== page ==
Much like an old house that comes to be inhabited by the spirit, who, though no longer living, nevertheless has unfinished business on earth, JPMorgan ...
Much like an old house that comes to be inhabited by the spirit, who, though no longer living, nevertheless has unfinished business on earth, JPMorgan CEO Jamie Dimon is haunted. However, unlike the protagonists in the films that will inevitably trend on Netflix this evening, Dimon’s spectre is primarily technological, not paranormal, for the investment banking titan is haunted by bitcoin.
Despite his frequent, often loud protestations that he does not care about bitcoin and does not indent to discuss the matter further, he was fated to become the archetype of the bitcoin bear, ensuring that, as long as there’s a reporter nearby, the subject of cryptocurrency will never be too far away.
And so it is fitting that today, on Halloween –bitcoin’s birthday — a video has emerged that shows Dimon once more receiving an unwelcome visitation from the cryptocurrency, now a decade old.
Speaking on Tuesday at an Axios conference in Los Angeles, Dimon was asked about why he changed his mind on bitcoin. True to form, he doubled down on his previous statements, saying that he hadn’t changed his mind and just doesn’t “give a sh*t” about the subject.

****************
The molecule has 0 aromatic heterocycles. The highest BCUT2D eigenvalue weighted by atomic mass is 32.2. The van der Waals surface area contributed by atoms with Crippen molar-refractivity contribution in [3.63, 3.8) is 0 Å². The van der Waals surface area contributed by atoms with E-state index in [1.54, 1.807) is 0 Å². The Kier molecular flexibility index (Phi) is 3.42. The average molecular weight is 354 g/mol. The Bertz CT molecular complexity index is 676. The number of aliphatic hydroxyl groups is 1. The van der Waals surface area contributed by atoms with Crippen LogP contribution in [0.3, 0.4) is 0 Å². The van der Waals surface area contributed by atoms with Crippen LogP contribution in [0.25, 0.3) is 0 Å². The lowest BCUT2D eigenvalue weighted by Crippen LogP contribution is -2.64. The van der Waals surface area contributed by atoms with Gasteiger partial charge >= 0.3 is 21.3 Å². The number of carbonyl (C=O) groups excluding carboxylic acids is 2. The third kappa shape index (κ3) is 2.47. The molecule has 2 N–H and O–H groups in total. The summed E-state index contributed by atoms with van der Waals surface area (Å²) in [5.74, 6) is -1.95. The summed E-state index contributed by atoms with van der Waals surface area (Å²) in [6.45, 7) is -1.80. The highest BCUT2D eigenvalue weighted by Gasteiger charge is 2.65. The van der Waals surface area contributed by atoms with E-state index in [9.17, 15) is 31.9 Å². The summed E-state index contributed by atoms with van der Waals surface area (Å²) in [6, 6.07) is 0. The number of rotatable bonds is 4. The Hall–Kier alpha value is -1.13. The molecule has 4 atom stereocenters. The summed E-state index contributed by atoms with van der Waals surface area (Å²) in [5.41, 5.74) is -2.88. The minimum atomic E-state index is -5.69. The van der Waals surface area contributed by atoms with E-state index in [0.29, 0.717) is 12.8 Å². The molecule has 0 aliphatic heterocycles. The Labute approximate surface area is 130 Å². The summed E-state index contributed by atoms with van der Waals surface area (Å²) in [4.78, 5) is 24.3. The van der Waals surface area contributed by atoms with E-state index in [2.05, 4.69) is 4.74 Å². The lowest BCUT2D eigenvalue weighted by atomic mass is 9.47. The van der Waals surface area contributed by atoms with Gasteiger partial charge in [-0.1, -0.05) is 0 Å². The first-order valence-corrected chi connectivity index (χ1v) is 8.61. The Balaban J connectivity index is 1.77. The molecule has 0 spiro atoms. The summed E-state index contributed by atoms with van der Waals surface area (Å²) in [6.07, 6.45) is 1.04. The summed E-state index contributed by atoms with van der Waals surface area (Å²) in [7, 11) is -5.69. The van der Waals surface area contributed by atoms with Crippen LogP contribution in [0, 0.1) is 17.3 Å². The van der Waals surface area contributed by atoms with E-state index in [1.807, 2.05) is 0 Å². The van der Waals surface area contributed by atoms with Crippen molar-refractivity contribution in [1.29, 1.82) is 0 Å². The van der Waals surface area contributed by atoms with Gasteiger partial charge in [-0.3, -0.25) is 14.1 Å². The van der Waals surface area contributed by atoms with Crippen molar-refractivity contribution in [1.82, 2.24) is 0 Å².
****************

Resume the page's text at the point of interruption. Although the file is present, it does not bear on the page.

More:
“I never changed what I said, I just regret having said it. I didn’t want to be the spokesman against bitcoin. I don’t really give a sh*t, that’s the point, okay? Blockchain is real, it’s technology, but bitcoin is not the same as a fiat currency.”
Ever the crypto critic, Dimon has over the years used a myriad of epithets to convey his distaste for the subject, variously referring to it as a “fraud,” a “waste of time,” an asset that is “worth nothing,” and a “stupid” investment with “no actual value.” Unsurprisingly, he’s also a card-carrying member of the “blockchain not bitcoin” brigade.
However, as CCN.com has reported, JPMorgan has, despite Dimon’s hostile public stance, quietly begun “looking into” cryptocurrency, going so far as to acknowledge in published reports that the asset class is unlikely to disappear and could disrupt the banking industry.
Featured image from Flickr/Fortune Global Forum